John Brizzolara passes away

Author John Brizzolara and his son. Remember that life is mostly failure.
  • Author John Brizzolara and his son. Remember that life is mostly failure.

John Brizzolara, a Reader writer from 1989 to 2013, died in his sleep at Father Joe’s Villages on October 11. He was 65. Brizzolara wrote about his struggles with alcoholism and other ailments to which he succumbed. He was the author of the novels Wirecutter and Thunder Moon and he wrote a weekly column, TGIF. To read his work, visit Brizzolara’s staff page or see samples of his essays.

There will be a blessing of John’s ashes on Wednesday, November 2, after the 12 noon All Souls Mass at Our Lady of the Rosary, State and Date streets, Little Italy, followed by 1:00 p.m. gathering of family, friends, fans at the Reader office, 2323 Broadway, San Diego, 92102.

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Rest in peace, Brizz. You had a helluva run, especially given your struggles. I will always remember finding Wirecutter in a library in Michigan, and reading it at one go.

Vaya Con Dios John. Your family loved you, even when it was hard.

Thanks for being my older brother, John -- for turning me on to reading, for supporting my acting and writing, for teaching me that rock music and lyrics can be poetry, and for showing by example that trying to create something can be hard, but can also be done with confidence, elan and fun. Mostly, though, thanks for your kindness. I never once experienced anything less from you. I love you. -- David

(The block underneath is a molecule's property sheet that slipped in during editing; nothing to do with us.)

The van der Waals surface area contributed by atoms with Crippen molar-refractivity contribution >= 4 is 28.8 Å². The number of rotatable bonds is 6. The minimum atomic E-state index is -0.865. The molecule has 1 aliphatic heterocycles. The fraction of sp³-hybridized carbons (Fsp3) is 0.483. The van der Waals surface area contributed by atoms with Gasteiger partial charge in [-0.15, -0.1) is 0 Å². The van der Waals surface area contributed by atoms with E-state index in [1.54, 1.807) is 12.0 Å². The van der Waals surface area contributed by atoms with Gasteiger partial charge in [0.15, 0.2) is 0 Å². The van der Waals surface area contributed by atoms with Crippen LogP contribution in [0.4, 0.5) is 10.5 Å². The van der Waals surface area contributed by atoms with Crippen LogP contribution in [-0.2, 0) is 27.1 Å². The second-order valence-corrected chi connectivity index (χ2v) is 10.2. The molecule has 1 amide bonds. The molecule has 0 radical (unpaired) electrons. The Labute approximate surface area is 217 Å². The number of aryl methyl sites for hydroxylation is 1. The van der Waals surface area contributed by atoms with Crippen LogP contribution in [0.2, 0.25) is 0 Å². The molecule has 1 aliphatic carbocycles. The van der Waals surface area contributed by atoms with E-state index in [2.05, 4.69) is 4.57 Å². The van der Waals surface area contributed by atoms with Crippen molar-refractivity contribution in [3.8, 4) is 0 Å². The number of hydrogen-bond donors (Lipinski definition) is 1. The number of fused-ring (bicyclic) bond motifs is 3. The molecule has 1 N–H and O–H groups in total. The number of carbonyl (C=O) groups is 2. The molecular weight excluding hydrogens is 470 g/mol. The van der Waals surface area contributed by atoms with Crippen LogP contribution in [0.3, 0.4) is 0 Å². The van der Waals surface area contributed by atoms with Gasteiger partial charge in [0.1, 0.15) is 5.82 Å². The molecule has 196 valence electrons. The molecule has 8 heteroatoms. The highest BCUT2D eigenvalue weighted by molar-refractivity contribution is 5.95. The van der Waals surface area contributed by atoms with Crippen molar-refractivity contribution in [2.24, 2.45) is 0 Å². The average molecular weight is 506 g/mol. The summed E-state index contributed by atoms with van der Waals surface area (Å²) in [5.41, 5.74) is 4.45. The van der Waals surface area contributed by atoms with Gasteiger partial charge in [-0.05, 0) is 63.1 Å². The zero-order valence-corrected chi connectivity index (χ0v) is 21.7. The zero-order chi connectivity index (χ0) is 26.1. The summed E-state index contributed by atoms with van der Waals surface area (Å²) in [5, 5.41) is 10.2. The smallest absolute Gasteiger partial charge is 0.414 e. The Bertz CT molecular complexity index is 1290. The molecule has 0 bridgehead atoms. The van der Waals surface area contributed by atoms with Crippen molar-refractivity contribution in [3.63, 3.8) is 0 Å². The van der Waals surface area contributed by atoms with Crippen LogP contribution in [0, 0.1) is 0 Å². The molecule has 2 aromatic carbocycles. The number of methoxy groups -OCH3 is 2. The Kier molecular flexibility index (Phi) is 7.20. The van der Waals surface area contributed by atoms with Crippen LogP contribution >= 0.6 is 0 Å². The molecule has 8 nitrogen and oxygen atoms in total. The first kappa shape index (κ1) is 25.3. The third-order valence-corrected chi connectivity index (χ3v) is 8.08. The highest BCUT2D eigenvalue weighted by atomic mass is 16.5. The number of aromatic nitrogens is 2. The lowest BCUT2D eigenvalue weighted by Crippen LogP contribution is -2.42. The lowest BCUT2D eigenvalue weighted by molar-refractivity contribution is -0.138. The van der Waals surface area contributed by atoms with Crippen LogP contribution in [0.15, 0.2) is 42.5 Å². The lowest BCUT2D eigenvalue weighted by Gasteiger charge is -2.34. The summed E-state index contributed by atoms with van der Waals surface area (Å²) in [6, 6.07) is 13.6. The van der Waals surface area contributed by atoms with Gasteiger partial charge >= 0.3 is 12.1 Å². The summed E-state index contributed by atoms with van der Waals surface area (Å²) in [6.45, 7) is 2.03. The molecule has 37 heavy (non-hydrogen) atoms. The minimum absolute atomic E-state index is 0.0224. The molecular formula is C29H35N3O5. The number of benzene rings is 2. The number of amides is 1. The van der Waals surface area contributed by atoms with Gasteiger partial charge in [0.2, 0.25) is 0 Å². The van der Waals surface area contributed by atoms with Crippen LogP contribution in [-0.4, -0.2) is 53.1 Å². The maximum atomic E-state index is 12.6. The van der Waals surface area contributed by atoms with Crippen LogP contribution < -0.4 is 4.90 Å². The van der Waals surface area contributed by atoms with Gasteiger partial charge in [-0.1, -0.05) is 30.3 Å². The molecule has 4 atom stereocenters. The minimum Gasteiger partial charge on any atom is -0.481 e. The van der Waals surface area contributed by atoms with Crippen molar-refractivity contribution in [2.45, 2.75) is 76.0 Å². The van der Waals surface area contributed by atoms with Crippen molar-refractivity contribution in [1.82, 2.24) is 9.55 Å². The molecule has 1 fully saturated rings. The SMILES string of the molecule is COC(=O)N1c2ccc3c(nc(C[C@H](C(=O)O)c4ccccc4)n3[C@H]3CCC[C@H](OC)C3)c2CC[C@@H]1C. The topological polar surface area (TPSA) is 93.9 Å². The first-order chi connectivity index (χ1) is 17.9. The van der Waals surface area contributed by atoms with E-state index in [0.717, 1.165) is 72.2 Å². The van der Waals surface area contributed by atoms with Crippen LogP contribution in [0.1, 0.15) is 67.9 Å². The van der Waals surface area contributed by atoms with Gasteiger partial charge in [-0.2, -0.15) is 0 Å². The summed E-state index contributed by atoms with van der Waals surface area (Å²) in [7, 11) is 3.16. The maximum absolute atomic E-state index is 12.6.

My dear tortured brother. If only you realized how loved you were by so many. Your demons were stronger than you and I have mourned that for so long. I treasure our good times. Playing music together and discovering the joys of each other I will always cherish. I truly hope you can rest in peace now bro. I love you.

I've missed T.G.I.F. for a while now. I've also missed those stories about handymen, derelicts and those cut from an odd sort, whose tales were told through a filter of dark flowing ooze. It was never hard to relate to your truths or to find something familiar in your toybox of words that you chose to string together. Their sharp edges delivered with blunt force ( sometimes) . Thanks John. I never met you but I was truly sad when I read that you passed; I'm turning sixty tomorrow, barely outrunning the tall man and his scythe. For whatever it's worth, people you never knew, appreciated you. It doesn't get much better than that.

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